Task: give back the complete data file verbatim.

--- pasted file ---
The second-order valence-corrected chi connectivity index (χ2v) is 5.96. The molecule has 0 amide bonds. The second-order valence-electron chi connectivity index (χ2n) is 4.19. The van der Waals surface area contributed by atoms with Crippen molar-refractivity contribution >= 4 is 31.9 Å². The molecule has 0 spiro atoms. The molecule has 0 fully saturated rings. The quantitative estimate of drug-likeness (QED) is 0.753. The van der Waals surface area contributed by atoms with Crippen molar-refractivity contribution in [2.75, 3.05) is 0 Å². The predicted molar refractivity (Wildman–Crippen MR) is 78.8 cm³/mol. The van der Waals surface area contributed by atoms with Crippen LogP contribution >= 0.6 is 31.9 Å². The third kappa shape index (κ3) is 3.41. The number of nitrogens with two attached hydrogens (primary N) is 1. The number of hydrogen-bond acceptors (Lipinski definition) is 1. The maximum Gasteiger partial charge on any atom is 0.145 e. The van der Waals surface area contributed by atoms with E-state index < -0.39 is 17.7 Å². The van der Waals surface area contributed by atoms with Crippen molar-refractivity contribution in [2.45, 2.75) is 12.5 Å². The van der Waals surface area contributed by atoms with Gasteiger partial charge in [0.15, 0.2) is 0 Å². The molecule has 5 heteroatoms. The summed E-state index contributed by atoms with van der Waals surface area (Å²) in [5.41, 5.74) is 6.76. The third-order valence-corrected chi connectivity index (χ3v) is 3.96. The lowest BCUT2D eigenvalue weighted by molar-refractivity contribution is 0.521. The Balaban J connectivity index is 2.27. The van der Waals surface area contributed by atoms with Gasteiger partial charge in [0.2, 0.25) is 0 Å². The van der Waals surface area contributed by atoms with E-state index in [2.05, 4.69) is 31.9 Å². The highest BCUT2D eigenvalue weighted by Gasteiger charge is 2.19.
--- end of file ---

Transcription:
The second-order valence-corrected chi connectivity index (χ2v) is 5.96. The molecule has 0 amide bonds. The second-order valence-electron chi connectivity index (χ2n) is 4.19. The van der Waals surface area contributed by atoms with Crippen molar-refractivity contribution >= 4 is 31.9 Å². The molecule has 0 spiro atoms. The molecule has 0 fully saturated rings. The quantitative estimate of drug-likeness (QED) is 0.753. The van der Waals surface area contributed by atoms with Crippen molar-refractivity contribution in [2.75, 3.05) is 0 Å². The predicted molar refractivity (Wildman–Crippen MR) is 78.8 cm³/mol. The van der Waals surface area contributed by atoms with Crippen LogP contribution >= 0.6 is 31.9 Å². The third kappa shape index (κ3) is 3.41. The number of nitrogens with two attached hydrogens (primary N) is 1. The number of hydrogen-bond acceptors (Lipinski definition) is 1. The maximum Gasteiger partial charge on any atom is 0.145 e. The van der Waals surface area contributed by atoms with E-state index < -0.39 is 17.7 Å². The van der Waals surface area contributed by atoms with Crippen molar-refractivity contribution in [2.45, 2.75) is 12.5 Å². The van der Waals surface area contributed by atoms with Gasteiger partial charge in [0.15, 0.2) is 0 Å². The molecule has 5 heteroatoms. The summed E-state index contributed by atoms with van der Waals surface area (Å²) in [5.41, 5.74) is 6.76. The third-order valence-corrected chi connectivity index (χ3v) is 3.96. The lowest BCUT2D eigenvalue weighted by molar-refractivity contribution is 0.521. The Balaban J connectivity index is 2.27. The van der Waals surface area contributed by atoms with Gasteiger partial charge in [0.2, 0.25) is 0 Å². The van der Waals surface area contributed by atoms with E-state index in [2.05, 4.69) is 31.9 Å². The highest BCUT2D eigenvalue weighted by Gasteiger charge is 2.19.